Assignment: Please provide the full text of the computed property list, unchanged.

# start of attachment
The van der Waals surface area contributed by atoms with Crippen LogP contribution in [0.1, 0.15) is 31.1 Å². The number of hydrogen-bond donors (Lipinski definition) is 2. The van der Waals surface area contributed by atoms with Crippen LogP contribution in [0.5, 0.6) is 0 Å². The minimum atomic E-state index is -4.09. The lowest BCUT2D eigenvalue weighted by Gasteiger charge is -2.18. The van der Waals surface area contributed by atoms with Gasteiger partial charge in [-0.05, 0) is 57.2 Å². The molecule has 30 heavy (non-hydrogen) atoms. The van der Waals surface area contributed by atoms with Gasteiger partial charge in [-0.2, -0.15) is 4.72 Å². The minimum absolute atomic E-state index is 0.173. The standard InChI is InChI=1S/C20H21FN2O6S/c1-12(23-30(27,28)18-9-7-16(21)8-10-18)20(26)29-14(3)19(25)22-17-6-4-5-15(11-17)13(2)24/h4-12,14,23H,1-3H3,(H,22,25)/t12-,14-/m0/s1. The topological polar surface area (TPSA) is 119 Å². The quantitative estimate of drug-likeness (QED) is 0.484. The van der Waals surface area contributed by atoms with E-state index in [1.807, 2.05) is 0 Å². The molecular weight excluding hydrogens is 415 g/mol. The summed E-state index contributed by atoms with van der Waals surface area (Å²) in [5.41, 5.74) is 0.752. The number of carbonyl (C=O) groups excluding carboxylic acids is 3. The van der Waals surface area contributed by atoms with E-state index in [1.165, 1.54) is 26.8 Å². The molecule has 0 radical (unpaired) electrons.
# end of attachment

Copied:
The van der Waals surface area contributed by atoms with Crippen LogP contribution in [0.1, 0.15) is 31.1 Å². The number of hydrogen-bond donors (Lipinski definition) is 2. The van der Waals surface area contributed by atoms with Crippen LogP contribution in [0.5, 0.6) is 0 Å². The minimum atomic E-state index is -4.09. The lowest BCUT2D eigenvalue weighted by Gasteiger charge is -2.18. The van der Waals surface area contributed by atoms with Gasteiger partial charge in [-0.05, 0) is 57.2 Å². The molecule has 30 heavy (non-hydrogen) atoms. The van der Waals surface area contributed by atoms with Gasteiger partial charge in [-0.2, -0.15) is 4.72 Å². The minimum absolute atomic E-state index is 0.173. The standard InChI is InChI=1S/C20H21FN2O6S/c1-12(23-30(27,28)18-9-7-16(21)8-10-18)20(26)29-14(3)19(25)22-17-6-4-5-15(11-17)13(2)24/h4-12,14,23H,1-3H3,(H,22,25)/t12-,14-/m0/s1. The topological polar surface area (TPSA) is 119 Å². The quantitative estimate of drug-likeness (QED) is 0.484. The van der Waals surface area contributed by atoms with E-state index in [1.807, 2.05) is 0 Å². The molecular weight excluding hydrogens is 415 g/mol. The summed E-state index contributed by atoms with van der Waals surface area (Å²) in [5.41, 5.74) is 0.752. The number of carbonyl (C=O) groups excluding carboxylic acids is 3. The van der Waals surface area contributed by atoms with E-state index in [1.165, 1.54) is 26.8 Å². The molecule has 0 radical (unpaired) electrons.